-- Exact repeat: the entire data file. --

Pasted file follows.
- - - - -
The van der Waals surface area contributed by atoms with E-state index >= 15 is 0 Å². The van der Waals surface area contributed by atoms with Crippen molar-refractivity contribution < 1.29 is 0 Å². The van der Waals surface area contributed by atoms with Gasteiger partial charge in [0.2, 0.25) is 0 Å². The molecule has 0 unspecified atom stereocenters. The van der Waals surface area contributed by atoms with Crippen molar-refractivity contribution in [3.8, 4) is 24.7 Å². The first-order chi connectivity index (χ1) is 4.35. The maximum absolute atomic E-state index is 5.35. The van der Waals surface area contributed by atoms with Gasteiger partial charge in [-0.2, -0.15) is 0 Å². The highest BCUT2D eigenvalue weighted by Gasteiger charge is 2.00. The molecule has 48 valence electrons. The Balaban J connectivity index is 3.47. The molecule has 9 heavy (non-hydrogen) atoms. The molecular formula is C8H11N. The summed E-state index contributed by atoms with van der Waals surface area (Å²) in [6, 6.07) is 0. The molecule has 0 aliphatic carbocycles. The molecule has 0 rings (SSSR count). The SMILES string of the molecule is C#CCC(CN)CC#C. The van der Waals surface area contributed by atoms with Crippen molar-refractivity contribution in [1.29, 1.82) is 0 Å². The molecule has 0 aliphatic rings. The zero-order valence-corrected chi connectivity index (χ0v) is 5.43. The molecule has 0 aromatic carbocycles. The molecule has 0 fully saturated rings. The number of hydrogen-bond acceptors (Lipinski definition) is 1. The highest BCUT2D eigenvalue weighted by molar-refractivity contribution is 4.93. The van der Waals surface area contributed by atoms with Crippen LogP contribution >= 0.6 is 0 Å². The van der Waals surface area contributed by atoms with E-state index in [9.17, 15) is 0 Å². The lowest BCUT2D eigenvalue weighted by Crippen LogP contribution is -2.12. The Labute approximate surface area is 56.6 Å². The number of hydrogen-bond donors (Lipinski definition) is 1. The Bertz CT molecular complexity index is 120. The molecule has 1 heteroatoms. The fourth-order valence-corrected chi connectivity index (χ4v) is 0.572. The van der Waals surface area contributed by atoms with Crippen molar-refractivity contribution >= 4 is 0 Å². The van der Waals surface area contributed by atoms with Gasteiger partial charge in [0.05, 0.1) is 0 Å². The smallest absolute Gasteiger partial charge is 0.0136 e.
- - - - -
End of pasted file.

The van der Waals surface area contributed by atoms with E-state index >= 15 is 0 Å². The van der Waals surface area contributed by atoms with Crippen molar-refractivity contribution < 1.29 is 0 Å². The van der Waals surface area contributed by atoms with Gasteiger partial charge in [0.2, 0.25) is 0 Å². The molecule has 0 unspecified atom stereocenters. The van der Waals surface area contributed by atoms with Crippen molar-refractivity contribution in [3.8, 4) is 24.7 Å². The first-order chi connectivity index (χ1) is 4.35. The maximum absolute atomic E-state index is 5.35. The van der Waals surface area contributed by atoms with Gasteiger partial charge in [-0.2, -0.15) is 0 Å². The highest BCUT2D eigenvalue weighted by Gasteiger charge is 2.00. The molecule has 48 valence electrons. The Balaban J connectivity index is 3.47. The molecule has 9 heavy (non-hydrogen) atoms. The molecular formula is C8H11N. The summed E-state index contributed by atoms with van der Waals surface area (Å²) in [6, 6.07) is 0. The molecule has 0 aliphatic carbocycles. The molecule has 0 rings (SSSR count). The SMILES string of the molecule is C#CCC(CN)CC#C. The van der Waals surface area contributed by atoms with Crippen molar-refractivity contribution in [1.29, 1.82) is 0 Å². The molecule has 0 aliphatic rings. The zero-order valence-corrected chi connectivity index (χ0v) is 5.43. The molecule has 0 aromatic carbocycles. The molecule has 0 fully saturated rings. The number of hydrogen-bond acceptors (Lipinski definition) is 1. The highest BCUT2D eigenvalue weighted by molar-refractivity contribution is 4.93. The van der Waals surface area contributed by atoms with Crippen LogP contribution >= 0.6 is 0 Å². The van der Waals surface area contributed by atoms with E-state index in [9.17, 15) is 0 Å². The lowest BCUT2D eigenvalue weighted by Crippen LogP contribution is -2.12. The Labute approximate surface area is 56.6 Å². The number of hydrogen-bond donors (Lipinski definition) is 1. The Bertz CT molecular complexity index is 120. The molecule has 1 heteroatoms. The fourth-order valence-corrected chi connectivity index (χ4v) is 0.572. The van der Waals surface area contributed by atoms with Crippen molar-refractivity contribution >= 4 is 0 Å². The van der Waals surface area contributed by atoms with Gasteiger partial charge in [0.05, 0.1) is 0 Å². The smallest absolute Gasteiger partial charge is 0.0136 e.